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Reduce your tax before June 30

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Save your receipts: Tax time is coming (and so are weird tax deductions)!

keep receipts for tax deductions this financial year
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If you’ve been following our coverage of the Government’s recent budget measure that allows small businesses to write-off assets under $20,000 (rather than depreciating them over time), then you’re probably also aware that the tax breaks have already come into effect.

Some businesses have been upgrading company cars, technology, and office furniture, and so long as each purchase doesn’t exceed $20k, they’ll go towards reducing the business’s taxable income this financial year. But there are some other, more unusual, purchases businesses are also able to claim as tax deductions, according to a recent report in The Sydney Morning Herald.

Unusual Tax Deductions

Ping pong tables, Xboxes and cable TV subscriptions: As long as they’re used for employee entertainment – in other words, the ping-pong table or Xbox is located in the workplace and used by staff during their lunch breaks or other downtime – then they’re an allowable tax deduction.

Backyard studios: Many home-based workers are taking the opportunity to install prefabricated studios in their backyards to be used as their office or studio, so long as they don’t border on a granny flat with kitchens and bedrooms. Most prefab studios cost well under the $20,000 threshold, and make a nice change for home-based workers used to cramming themselves into a bedroom, office nook, or wherever there’s free bench space.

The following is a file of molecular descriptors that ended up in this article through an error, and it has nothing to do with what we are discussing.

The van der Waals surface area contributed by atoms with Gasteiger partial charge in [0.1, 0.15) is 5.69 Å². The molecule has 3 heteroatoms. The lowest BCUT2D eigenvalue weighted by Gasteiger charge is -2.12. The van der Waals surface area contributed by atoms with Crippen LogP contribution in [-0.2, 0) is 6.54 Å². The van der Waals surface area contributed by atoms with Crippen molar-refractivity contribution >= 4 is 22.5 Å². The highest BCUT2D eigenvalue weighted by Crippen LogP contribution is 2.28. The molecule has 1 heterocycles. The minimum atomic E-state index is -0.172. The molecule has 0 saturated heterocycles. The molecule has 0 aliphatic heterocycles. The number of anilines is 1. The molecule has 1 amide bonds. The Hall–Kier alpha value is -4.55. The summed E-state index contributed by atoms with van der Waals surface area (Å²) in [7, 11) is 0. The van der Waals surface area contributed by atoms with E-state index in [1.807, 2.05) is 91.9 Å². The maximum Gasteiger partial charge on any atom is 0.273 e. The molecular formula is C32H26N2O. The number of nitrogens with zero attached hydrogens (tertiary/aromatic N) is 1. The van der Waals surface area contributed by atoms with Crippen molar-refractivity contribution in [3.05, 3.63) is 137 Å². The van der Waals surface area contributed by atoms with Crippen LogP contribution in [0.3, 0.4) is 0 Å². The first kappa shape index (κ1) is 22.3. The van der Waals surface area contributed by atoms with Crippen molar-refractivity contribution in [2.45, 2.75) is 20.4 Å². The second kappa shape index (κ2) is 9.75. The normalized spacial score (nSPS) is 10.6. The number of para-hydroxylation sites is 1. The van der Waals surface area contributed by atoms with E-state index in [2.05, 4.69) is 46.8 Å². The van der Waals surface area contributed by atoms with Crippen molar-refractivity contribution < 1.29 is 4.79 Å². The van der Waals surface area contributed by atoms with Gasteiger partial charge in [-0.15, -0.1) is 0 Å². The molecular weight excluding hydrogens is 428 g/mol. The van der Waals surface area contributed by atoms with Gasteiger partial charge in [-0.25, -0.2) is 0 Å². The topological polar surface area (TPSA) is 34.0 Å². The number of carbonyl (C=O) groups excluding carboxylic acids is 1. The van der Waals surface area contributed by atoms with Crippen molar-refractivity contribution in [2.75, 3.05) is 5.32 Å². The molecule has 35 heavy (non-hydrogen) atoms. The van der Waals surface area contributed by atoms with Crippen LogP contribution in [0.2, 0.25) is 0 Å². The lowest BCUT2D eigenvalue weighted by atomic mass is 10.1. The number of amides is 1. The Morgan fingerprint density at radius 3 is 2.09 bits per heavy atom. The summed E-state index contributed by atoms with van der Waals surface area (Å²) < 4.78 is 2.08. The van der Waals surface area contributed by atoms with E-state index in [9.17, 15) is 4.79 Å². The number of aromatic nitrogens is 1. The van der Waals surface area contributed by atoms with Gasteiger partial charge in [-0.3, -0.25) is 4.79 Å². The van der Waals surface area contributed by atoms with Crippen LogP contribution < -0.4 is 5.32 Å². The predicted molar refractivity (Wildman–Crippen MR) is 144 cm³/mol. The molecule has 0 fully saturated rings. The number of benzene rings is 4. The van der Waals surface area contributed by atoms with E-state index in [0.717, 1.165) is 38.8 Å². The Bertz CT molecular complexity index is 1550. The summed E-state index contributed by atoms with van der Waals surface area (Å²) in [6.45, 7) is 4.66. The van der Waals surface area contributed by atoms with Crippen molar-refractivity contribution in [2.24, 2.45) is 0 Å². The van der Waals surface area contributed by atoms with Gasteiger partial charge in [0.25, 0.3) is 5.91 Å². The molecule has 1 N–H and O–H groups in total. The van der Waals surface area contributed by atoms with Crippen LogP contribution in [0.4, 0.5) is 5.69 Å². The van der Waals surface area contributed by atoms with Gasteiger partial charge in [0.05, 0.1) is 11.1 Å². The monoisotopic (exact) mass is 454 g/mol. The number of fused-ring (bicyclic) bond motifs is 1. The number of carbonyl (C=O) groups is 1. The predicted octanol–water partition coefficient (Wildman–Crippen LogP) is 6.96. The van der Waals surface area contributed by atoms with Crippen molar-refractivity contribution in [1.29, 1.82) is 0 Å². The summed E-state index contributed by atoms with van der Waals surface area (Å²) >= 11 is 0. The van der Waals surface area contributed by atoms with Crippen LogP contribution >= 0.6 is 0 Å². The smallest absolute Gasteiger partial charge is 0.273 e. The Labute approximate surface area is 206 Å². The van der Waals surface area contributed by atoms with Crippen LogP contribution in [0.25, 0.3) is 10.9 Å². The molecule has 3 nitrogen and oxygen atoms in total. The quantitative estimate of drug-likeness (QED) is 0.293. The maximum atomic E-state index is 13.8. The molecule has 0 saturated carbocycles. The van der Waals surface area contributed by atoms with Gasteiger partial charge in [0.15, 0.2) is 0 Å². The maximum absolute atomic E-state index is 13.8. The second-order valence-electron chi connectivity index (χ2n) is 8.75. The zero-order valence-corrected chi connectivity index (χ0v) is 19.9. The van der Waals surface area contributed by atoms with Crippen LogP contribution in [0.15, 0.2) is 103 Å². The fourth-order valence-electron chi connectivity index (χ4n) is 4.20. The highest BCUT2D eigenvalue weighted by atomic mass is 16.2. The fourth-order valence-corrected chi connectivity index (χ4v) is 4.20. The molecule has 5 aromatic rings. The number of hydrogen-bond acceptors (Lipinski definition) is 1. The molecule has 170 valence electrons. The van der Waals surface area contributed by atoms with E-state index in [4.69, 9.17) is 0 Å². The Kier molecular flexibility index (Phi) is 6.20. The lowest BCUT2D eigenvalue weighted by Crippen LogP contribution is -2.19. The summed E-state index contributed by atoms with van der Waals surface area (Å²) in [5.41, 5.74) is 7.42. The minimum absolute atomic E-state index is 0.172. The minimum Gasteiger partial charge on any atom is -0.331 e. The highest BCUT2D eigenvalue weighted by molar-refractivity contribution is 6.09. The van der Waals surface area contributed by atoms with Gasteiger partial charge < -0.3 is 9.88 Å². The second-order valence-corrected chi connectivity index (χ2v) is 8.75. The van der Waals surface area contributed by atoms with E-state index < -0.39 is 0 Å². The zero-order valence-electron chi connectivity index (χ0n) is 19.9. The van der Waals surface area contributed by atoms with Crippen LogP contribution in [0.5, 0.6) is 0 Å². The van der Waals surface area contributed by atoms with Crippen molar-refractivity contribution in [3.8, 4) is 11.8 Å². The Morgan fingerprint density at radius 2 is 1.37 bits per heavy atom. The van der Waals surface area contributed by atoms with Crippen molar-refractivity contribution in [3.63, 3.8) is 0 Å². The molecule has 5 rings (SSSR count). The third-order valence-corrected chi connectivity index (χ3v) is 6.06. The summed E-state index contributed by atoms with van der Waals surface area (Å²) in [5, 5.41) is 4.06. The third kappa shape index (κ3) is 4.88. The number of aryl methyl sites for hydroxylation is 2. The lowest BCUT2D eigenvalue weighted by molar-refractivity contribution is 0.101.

Artwork: You usually find that any art in a restaurant or café has been donated by a local gallery owner, or more commonly, rented from galleries specialising in corporate art rentals. For the next few years, however, businesses will have the opportunity to purchase their own artwork and claim it as a tax deduction.

Knives and pedicures: Perhaps two of the strangest tax deductions on the list. Knives can be claimed as a tax deduction, according to the smh, if the person was a professional knife swallower (or, I dunno, a chef?), while foot models could claim pedicures, and make-up is a tax deduction for make-up artists… of the dead. Of course, I’m willing to wager that make-up artists of living, breathing people can also claim the tools of their trade too.

There are only a couple more weeks left of June, so it’s a good time to make any asset purchases you may need for your business. Whether it’s a car, new computer, backyard studio, or art for the office, get in before June 30 and you’ll be able to claim it as a tax deduction on this year’s tax return.

To read more of our coverage about this year’s federal budget, particularly, our post on the proposed changes to childcare subsidies and how it may affect mums working from home, continue reading our blog.

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